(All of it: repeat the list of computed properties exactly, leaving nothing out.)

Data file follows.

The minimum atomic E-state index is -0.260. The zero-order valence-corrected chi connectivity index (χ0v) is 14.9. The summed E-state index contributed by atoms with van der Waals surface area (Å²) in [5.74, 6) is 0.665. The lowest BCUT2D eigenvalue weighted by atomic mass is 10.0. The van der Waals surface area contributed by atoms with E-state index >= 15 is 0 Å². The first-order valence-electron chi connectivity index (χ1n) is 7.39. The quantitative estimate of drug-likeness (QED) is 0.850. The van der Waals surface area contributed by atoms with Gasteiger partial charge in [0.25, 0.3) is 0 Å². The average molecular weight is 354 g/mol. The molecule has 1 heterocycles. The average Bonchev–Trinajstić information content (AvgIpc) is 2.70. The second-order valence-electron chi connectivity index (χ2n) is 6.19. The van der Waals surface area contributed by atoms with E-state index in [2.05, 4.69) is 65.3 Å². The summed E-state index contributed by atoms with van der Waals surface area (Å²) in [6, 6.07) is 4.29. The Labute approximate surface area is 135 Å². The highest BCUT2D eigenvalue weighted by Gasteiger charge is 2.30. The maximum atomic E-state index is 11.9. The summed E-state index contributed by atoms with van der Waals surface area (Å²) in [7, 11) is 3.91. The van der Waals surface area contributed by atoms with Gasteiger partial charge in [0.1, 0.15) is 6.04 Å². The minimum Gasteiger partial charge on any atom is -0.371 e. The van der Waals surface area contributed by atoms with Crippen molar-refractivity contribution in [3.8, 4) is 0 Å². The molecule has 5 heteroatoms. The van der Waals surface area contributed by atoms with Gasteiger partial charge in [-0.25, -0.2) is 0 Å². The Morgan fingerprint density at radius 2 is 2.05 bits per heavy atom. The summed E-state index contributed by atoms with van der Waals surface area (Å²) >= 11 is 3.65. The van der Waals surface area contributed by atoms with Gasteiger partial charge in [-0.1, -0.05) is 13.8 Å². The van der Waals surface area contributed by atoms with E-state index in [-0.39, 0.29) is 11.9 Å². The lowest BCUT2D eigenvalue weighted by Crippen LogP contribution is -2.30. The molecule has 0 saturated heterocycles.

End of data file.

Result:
The minimum atomic E-state index is -0.260. The zero-order valence-corrected chi connectivity index (χ0v) is 14.9. The summed E-state index contributed by atoms with van der Waals surface area (Å²) in [5.74, 6) is 0.665. The lowest BCUT2D eigenvalue weighted by atomic mass is 10.0. The van der Waals surface area contributed by atoms with E-state index >= 15 is 0 Å². The first-order valence-electron chi connectivity index (χ1n) is 7.39. The quantitative estimate of drug-likeness (QED) is 0.850. The van der Waals surface area contributed by atoms with Gasteiger partial charge in [0.25, 0.3) is 0 Å². The average molecular weight is 354 g/mol. The molecule has 1 heterocycles. The average Bonchev–Trinajstić information content (AvgIpc) is 2.70. The second-order valence-electron chi connectivity index (χ2n) is 6.19. The van der Waals surface area contributed by atoms with E-state index in [2.05, 4.69) is 65.3 Å². The summed E-state index contributed by atoms with van der Waals surface area (Å²) in [6, 6.07) is 4.29. The Labute approximate surface area is 135 Å². The highest BCUT2D eigenvalue weighted by Gasteiger charge is 2.30. The maximum atomic E-state index is 11.9. The summed E-state index contributed by atoms with van der Waals surface area (Å²) in [7, 11) is 3.91. The van der Waals surface area contributed by atoms with Gasteiger partial charge in [0.1, 0.15) is 6.04 Å². The minimum Gasteiger partial charge on any atom is -0.371 e. The van der Waals surface area contributed by atoms with Crippen molar-refractivity contribution in [3.8, 4) is 0 Å². The molecule has 5 heteroatoms. The van der Waals surface area contributed by atoms with Gasteiger partial charge in [-0.25, -0.2) is 0 Å². The Morgan fingerprint density at radius 2 is 2.05 bits per heavy atom. The summed E-state index contributed by atoms with van der Waals surface area (Å²) >= 11 is 3.65. The van der Waals surface area contributed by atoms with Gasteiger partial charge in [-0.1, -0.05) is 13.8 Å². The van der Waals surface area contributed by atoms with E-state index in [-0.39, 0.29) is 11.9 Å². The lowest BCUT2D eigenvalue weighted by Crippen LogP contribution is -2.30. The molecule has 0 saturated heterocycles.